THE death of the former President of Zimbabwe, Robert Mugabe, in Singapore last Friday, at the age of 95, has divided opinion in the country, while the Zimbabwean Churches have said that his life was an “unfinished legacy”.
Most paid tribute to him as a liberator from colonialism and white-minority rule. Others on social media, however, recalled the 1984 Gukurahundi massacres, and the economic woes that changed Zimbabwe from the breadbasket of Africa to one of the world’s poorest countries.
The Zimbabwean Council of Churches (ZCC) issued a statement saying that “Mugabe’s life must be celebrated not as an aggregation of the good and the bad, but as an unfinished legacy.
“We mourn the death of one of the remnants of the rare generation of Pan-African and frontline states leaders. Robert Gabriel Mugabe will be remembered for the great achievements in his earlier period and also the many challenges under his watch in the later part of his reign.
“As we mourn President Mugabe, Zimbabwe will not forget how his rhetoric and political gamesmanship inhibited consensus politics. It was Mugabe’s failure to design or respect a proper exit strategy that created transitional uncertainty whose effects have remained with us.”
Mugabe succeeded Bishop Abel Muzorewa as Prime Minister of the country in 1980, after a transitional period during which the Lancaster House Agreement was negotiated in London to bring about fresh elections in the country, then known temporarily as Zimbabwe Rhodesia. The elections were held under a British governor, Lord Soames, and the British considered disqualifying Mr Mugabe’s ZANU party for vote-rigging.
Ian Smith’s white-minority Rhodesian Front government had declared independence unilaterally in 1965, changing the name of the country from Southern Rhodesia, while Mr Mugabe was serving a ten-year prison sentence connected with his pursuit of armed resistance as a member of the African nationalist movement. He was a prominent figure of the liberation movement in the decades of struggle which followed.
Throughout his life, although a Marxist, Mugabe prided himself on his Roman Catholicism and the influence of his Jesuit education (he grew up at the Kutama Jesuit mission station, in the south of the country).
In November 2017, as the army surrounded his presidential compound, his confidant was an RC priest, Fr Fidelis Mukonori. Nearly a week after the military intervention, Mugabe resigned.
Mugabe, a former teacher, made sure that Zimbabwe’s education system remained one of the best in Africa, outperforming that of the neighbouring economic power South Africa.
The divisive narrative followed by President Mugabe and his supporters in the later years of his rule, however, also affected the Churches, and created a split in Zimbabwe between the Church of the Province of Central Africa and a breakaway organisation led by the pro-ZANU PF Nolbert Kunonga, then Bishop of Harare.
After 2000, it led to the seizure of church properties and violence against clergy of the Province. Kunonga was unfrocked in 2008, and, in 2012, the Supreme Court of Zimbabwe ruled that his group must surrender all property belonging to it.
As Mugabe’s rule progressed, he became deaf to criticism, including from the Churches. When a Roman Catholic delegation handed him a dossier listing atrocities committed by the notorious Fifth Brigade in Matabeleland, he dismissed it as untrue.
The ZCC statement concluded, “As we mourn Mugabe, whose ambivalent reign ushered both progress and decline, we must do so in light of the scripture he used in his inauguration speech in 1980: ‘He shall judge the nations, and shall arbitrate for many peoples; they shall beat their swords into plowshares, and their spears into pruning hooks; nation shall not lift up sword against nation, neither shall they war any more’. . . Such scripture envisions a society moving towards full unity, peace, justice, and prosperity for all!”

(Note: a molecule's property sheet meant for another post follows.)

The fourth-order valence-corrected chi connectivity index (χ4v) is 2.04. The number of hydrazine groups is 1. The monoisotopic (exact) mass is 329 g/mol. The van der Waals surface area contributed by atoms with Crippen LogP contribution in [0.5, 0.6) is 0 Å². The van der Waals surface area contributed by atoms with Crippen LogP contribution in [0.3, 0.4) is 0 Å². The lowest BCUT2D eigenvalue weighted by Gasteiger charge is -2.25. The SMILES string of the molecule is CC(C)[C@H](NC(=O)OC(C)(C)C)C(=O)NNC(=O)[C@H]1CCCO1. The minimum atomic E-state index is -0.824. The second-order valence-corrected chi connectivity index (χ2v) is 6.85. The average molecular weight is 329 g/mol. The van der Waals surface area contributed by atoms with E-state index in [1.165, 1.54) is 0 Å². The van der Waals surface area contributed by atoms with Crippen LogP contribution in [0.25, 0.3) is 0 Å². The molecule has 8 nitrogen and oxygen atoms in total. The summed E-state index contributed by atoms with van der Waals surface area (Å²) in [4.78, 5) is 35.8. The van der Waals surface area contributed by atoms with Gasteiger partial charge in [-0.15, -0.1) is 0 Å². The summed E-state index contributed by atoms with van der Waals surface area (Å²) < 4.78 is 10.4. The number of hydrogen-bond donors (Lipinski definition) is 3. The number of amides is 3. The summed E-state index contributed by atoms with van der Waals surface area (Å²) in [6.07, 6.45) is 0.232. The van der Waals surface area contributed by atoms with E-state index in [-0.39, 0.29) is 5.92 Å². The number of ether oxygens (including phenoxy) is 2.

The Revd Ewan Mawarire, who tore up the Zimbabwean flag in his #ThisFlag action and spent time in exile after the Mugabe government tried to imprison him, posted on Twitter: “In 2016 Mugabe threatened to have me killed — my response — ‘There are many things you have the power to do to us Mr President, but there are 2 things you have no power to stop. You cannot stop your sun from setting & you cannot stop mine from rising.’ Your sun has set Robert. Goodbye.”
The official opposition leader, Nelson Chamisa, also on Twitter, appeared to follow an African convention of not speaking ill of the dead before their burial: “My condolences to the Mugabe family and Africa for the passing on of Zimbabwe’s founding President. This is a dark moment for the family because a giant among them has fallen. May the Lord comfort them.
“Even though I and our party, the MDC, and the Zimbabwean people had great political differences with the late former President during his tenure in office, and disagreed for decades, we recognise his contribution made during his lifetime as a nation’s founding President.
“There’s so much to say for a life of 95 years and national leadership spanning over 37 years but in the true spirit of Ubuntu, we would like to give this moment to mourning but there will be time for greater reflection.”
The media proprietor Trevor Ncube, an Evangelical Zimbabwean who now lives in South Africa, retweeted the official announcement with no further comment. His pinned tweet from 2018 remained: “Robert Mugabe imprisoned me. Took away my citizenship. Look who is still standing. I follow my convictions. Not fear of imprisonment. Not crowds. Not intimidation. But my inner spirit.”
Mr Mugabe was an admirer of Margaret Thatcher, whose Foreign Secretary Lord Carrington was the chief British negotiator in the Lancaster House talks, in which Mugabe was a reluctant participant.